Camp NeeKauNis is located in historic Huronia, that part of Ontario which was the home of the Huron (Ouendat) and, later, Ojibway First Nations. The name NeeKauNis comes from the Ojibway language and roughly translates to "meeting place of friends" or "all my people gathered."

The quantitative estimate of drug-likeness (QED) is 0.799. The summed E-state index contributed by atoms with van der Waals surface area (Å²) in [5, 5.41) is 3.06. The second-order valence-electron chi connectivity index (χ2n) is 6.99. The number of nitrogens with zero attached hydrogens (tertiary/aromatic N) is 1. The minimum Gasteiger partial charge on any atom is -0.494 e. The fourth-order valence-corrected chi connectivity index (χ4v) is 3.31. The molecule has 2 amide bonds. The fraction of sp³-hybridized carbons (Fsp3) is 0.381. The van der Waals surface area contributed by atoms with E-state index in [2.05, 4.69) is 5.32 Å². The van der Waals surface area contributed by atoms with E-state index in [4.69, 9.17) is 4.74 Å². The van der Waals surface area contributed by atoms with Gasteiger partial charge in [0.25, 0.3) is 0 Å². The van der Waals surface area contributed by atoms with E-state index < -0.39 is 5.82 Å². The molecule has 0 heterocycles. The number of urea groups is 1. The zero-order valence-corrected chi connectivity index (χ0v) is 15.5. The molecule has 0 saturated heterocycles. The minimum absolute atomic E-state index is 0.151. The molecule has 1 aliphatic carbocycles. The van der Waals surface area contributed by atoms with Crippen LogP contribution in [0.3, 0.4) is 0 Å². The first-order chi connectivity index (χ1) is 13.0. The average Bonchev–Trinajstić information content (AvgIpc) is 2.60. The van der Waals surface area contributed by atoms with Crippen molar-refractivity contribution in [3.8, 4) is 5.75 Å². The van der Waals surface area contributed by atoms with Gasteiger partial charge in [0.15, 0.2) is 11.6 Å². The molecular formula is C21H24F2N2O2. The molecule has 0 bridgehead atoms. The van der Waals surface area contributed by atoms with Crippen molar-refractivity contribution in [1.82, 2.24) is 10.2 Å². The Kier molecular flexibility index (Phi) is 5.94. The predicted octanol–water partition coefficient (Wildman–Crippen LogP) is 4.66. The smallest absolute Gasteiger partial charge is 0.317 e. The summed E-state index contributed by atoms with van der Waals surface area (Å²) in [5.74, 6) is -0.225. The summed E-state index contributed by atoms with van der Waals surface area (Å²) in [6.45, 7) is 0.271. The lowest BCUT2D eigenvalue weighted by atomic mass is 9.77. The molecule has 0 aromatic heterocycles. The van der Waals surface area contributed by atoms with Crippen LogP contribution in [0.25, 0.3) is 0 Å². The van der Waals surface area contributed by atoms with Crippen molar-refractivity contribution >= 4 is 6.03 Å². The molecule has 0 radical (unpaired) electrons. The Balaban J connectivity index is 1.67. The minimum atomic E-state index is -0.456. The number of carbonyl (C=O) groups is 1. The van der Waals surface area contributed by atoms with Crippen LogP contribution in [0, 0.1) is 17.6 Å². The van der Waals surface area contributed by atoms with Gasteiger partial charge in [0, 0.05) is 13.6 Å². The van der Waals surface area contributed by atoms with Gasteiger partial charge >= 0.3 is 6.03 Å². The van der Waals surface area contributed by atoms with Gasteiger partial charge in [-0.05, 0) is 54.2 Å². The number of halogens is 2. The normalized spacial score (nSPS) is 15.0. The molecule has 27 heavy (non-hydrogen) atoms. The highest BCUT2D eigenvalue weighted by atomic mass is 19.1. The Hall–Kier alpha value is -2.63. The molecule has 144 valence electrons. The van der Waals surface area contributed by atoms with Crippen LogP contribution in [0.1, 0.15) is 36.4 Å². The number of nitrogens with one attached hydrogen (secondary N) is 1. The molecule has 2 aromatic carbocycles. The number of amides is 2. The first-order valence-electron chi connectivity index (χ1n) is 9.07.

The land on which NeeKauNis now stands was once the site of bunk houses used by the employees of the Tanner Sawmill. This property was purchased by Albert Rogers of Toronto Meeting in 1930 specifically as a summer vacation spot for the children of boys' and girls' clubs run by Toronto Meeting. It was immediately seen as an ideal camping place for Friends in general, and for gatherings of Young Friends in particular. The main building, Nelson-Hall, was erected by volunteers in 1932. It came under the care of Canadian Friends Service Committee until 1962, when the operations of Camp NeeKauNis were transferred to the care of Canadian Yearly Meeting of the Religious Society of Friends.